Camp will be there waiting

By: Sophie Stillman (2015 Staff Member)

 

I have cried every summer for the past nine years.

 

In 2006, as an eleven year old, I made the decision that it would be my last summer at Herzl. As a competitive figure skater, to remain at an elite level, it was not in my best interest to spend the summers off the ice. Every year after that decision was made, I cried as I watched my brother, sister, and cousins smiling as they got on the camp bus together. I was heartbroken, jealous, and longing for a little bit of Herzl magic in my life.

 

This past summer I decided the crying needed to stop. I came to the conclusion that the only way that could happen was if I went back to camp on staff. So I did– and I still cried, but for very different reasons.

 

Summer 2015 was the best summer I’ve ever had, and possibly will ever have. B’yachad 2015, thanks to our amazing campers, staff, and program directors, was an incredible experience. In fact, we had the best campers ever (but I may be bias). Many of my campers have expressed that, as their staff, we are their biggest role models. What they don’t know is that they are my role models just as much as I am theirs. In the course of six weeks I watched kids become leaders, step outside of their comfort zones, and be completely confident in their own skin. I watched kids start the summer not really knowing one another, and becoming inseparable in a matter of weeks.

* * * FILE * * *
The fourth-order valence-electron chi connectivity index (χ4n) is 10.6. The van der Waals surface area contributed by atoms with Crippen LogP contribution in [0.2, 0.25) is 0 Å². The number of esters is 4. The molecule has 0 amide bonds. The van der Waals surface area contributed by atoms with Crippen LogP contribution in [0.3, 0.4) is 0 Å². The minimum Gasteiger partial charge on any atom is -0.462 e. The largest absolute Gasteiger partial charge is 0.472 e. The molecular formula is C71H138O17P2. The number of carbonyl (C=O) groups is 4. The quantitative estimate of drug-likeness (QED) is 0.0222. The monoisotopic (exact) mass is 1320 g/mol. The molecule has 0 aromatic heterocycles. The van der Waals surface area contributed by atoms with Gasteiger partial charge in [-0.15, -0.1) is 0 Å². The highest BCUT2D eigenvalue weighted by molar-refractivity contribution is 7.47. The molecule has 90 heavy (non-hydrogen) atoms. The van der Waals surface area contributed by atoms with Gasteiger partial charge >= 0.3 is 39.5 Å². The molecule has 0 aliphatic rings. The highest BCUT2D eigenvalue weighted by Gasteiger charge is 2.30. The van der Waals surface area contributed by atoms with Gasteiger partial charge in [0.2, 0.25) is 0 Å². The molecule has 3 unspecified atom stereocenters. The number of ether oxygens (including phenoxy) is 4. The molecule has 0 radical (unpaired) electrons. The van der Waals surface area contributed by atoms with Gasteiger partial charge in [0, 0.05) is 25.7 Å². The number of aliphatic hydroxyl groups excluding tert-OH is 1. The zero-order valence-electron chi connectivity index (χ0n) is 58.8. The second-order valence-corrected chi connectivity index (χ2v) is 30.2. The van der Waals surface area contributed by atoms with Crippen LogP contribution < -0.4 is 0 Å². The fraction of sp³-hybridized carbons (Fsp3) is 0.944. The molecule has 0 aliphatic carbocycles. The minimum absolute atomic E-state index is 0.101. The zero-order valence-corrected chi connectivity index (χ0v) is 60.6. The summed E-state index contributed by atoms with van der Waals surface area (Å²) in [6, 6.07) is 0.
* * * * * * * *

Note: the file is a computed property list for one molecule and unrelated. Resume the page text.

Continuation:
Being on staff at Herzl was both the most challenging and the most rewarding job I have ever had. I helped campers work through the teenage angst that I’m convinced I still haven’t gotten through. I helped them iron out the kinks in their psyches and learn to love themselves, flaws and all– something I have struggled with myself. I helped them realize and understand their Jewish identities, which despite having an extensive Jewish background, I have only recently come to understand myself.

 

However, camp is not only a place for campers to grow.

 

I walked into staff week knowing around fifteen people. I came out of the summer with a whole new family of 100. I started the summer having never sang out loud in front of people that weren’t my family. This summer I sang every day. I started the summer walking nervously around the Chadar worried what people were thinking of me. I ended it wearing fuzzy penguin pajama pants and a bucket hat to breakfast and belting out “Rather Be.”

 

While I went back to camp so that I wouldn’t cry, my goal wasn’t accomplished.

 

I still cried, and I still cry occasionally when I think about camp. But these aren’t sad tears anymore; these are happy tears. I cry because I know that I have finally found my happy place, the place where I can be my absolute weirdest self, my home away from home. I cry because I have finally found the people that will not only be accepting when I do something weird or goofy, but I have found people who will join me.

 

While I’m sad it took me so many years to get back to camp, saying I’m thrilled to be a part of the Herzl family would be an understatement. While camp is still a ways away, nothing excites me more than getting back to my happy place.

 

-Sophie

 

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